While researching his newest book, The Demon in the Freezer:
A True Story, Richard Preston traveled to Ft. Detrick, Md.,
headquarters of the United States Medical Research and Materiel
While there, he held the arm of a 3-year-old child. That child (no
one knows whether it was a boy or girl) had died of smallpox perhaps
50 years ago. From its fingertips to the shoulder, where it had
been detached for research purposes, the arm was covered in the
pustules that signify the deadly—but now eradicated—disease.
The condition was so severe, Preston said, that the tiny hand had
become one giant pustule.
“It was then when I saw what ordinary people experienced;
your grandparents may have seen smallpox with their own eyes,”
Preston told a full house at WHSCAB Auditorium Wednesday night during
an hour-long speech discussing his latest book.
While the subject matter—the dangers of the smallpox virus
being used as a weapon of mass destruction—is certainly serious
and Preston’s descriptions sometimes graphic, the overall
tone of the evening was hardly doom and gloom, and the speaker’s
delivery was engaging rather than heavy.
“We had every right, reason and need to cause this virus to
cease to exist on this planet,” Preston continued. About 20
years ago, there was a chance to destroy the world’s stockpiles
of smallpox, the last naturally occurring case of which took place
in 1977, but it was passed up. Now the United States, as well as
the rest of the world, is dealing with concerns that smallpox could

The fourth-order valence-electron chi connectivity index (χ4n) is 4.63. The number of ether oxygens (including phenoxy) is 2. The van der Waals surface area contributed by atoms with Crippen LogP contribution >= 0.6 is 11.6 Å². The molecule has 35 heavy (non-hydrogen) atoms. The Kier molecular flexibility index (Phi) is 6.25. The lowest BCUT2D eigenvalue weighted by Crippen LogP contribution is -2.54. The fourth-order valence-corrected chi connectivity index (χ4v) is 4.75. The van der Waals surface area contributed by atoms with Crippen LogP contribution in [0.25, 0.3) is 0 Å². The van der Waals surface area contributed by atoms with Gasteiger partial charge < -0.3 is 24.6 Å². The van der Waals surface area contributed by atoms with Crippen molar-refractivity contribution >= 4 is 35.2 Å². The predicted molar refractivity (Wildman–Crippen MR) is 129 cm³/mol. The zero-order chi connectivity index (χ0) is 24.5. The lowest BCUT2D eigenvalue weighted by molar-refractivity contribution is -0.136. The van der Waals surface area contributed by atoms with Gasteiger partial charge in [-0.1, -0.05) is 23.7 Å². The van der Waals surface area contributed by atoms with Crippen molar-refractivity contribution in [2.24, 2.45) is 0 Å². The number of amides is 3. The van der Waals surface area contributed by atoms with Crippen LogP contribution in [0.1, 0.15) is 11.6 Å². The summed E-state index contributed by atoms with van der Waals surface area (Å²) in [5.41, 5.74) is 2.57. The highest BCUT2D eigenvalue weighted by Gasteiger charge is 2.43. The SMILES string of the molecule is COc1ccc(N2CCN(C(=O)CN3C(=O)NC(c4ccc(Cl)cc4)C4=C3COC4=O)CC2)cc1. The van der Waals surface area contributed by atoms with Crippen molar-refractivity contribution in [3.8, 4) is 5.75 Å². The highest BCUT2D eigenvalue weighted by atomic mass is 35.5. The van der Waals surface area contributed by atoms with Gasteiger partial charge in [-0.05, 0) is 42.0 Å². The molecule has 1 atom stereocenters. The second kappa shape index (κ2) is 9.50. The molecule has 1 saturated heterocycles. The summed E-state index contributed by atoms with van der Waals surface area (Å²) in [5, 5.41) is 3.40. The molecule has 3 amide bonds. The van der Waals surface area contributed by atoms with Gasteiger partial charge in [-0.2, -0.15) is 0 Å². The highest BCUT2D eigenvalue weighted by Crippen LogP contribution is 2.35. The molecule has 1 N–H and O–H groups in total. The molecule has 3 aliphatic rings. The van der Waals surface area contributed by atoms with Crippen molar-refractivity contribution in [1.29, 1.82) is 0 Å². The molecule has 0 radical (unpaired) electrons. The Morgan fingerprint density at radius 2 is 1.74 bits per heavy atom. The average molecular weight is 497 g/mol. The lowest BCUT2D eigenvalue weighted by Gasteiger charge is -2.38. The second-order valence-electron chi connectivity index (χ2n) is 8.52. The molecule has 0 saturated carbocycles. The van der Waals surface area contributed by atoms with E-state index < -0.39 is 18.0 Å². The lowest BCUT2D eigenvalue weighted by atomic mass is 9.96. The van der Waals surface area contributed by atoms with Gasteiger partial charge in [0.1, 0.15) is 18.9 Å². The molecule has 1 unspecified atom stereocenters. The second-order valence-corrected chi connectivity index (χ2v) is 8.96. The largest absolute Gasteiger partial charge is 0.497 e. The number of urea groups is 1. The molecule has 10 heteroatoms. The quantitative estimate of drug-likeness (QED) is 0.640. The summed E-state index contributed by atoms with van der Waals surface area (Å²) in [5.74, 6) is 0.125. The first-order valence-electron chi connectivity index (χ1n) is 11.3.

return—this time as a chemical weapon.
“Any nation that wants biological weapons will find PhD biologists
willing to create them,” Preston said. He compared modern
biological warfare to the proliferation of nuclear weapons among
several countries in the 20th century. “To keep ourselves
safe from the virus, we have to use it.”
It is that effort—to use the smallpox virus in a manner that
results in a new vaccine—that Preston details in The Demon
in the Freezer.
The book is a cautionary, nonfiction tale about the dangers posed
by smallpox, which is held officially in just two places: a lab
in Siberia and at the Centers for Disease Control and Prevention
(CDC) in Atlanta. In the book, Preston interviews scientists who
are working on a new vaccine as well as discusses the possibility
that other entities, be they states or terrorist groups, possess
stockpiles of virus for use as a weapon of mass destruction.
Preston, who has a PhD in English literature from Princeton, has
written for The New Yorker since 1985. He is the author
of 1994’s The Hot Zone, a No. 1 New York Times best
seller, a recipient of the American Institute of Physics Award and
the only non-doctor to ever receive the CDC’s Champion of
Having written about Ebola in The Hot Zone, as well as
a bioterror-themed novel called The Cobra Event, Preston told the
crowd that he had hoped to write about something else.
But the terrorist attacks of Sept. 11 (he could see the smoke rising
above Manhattan from his New Jersey neighborhood) affected him deeply.
“I ended up feeling unable to move forward as a writer,”
he said. “I’d gotten a case of spiritual laryngitis.
I didn’t know what to say.” That event, as well as the
anthrax attacks of late 2001, resulted in his diving into a book
During his speech, Preston not only discussed the work and research
that led up to The Demon in the Freezer’s publication,
but he also spent significant time discussing his craft. Specifically
the unique nature of interviewing scientists, who he described as
“Scientists have uncomfortable reactions when described vividly,”
Preston said. “Details are what make a piece of writing come
alive. But scientists don’t understand when I ask what kind
of car they drive.”
Preston’s appearance was sponsored by the Center for Public
Health Preparedness and Research in the Rollins School of Public
Health as part of its Triangle Lecture Series. The goal of the Triangle
series is to bring together members of the public health, health
care and academic communities who are engaged in preparedness for
infectious diseases and other public health threats.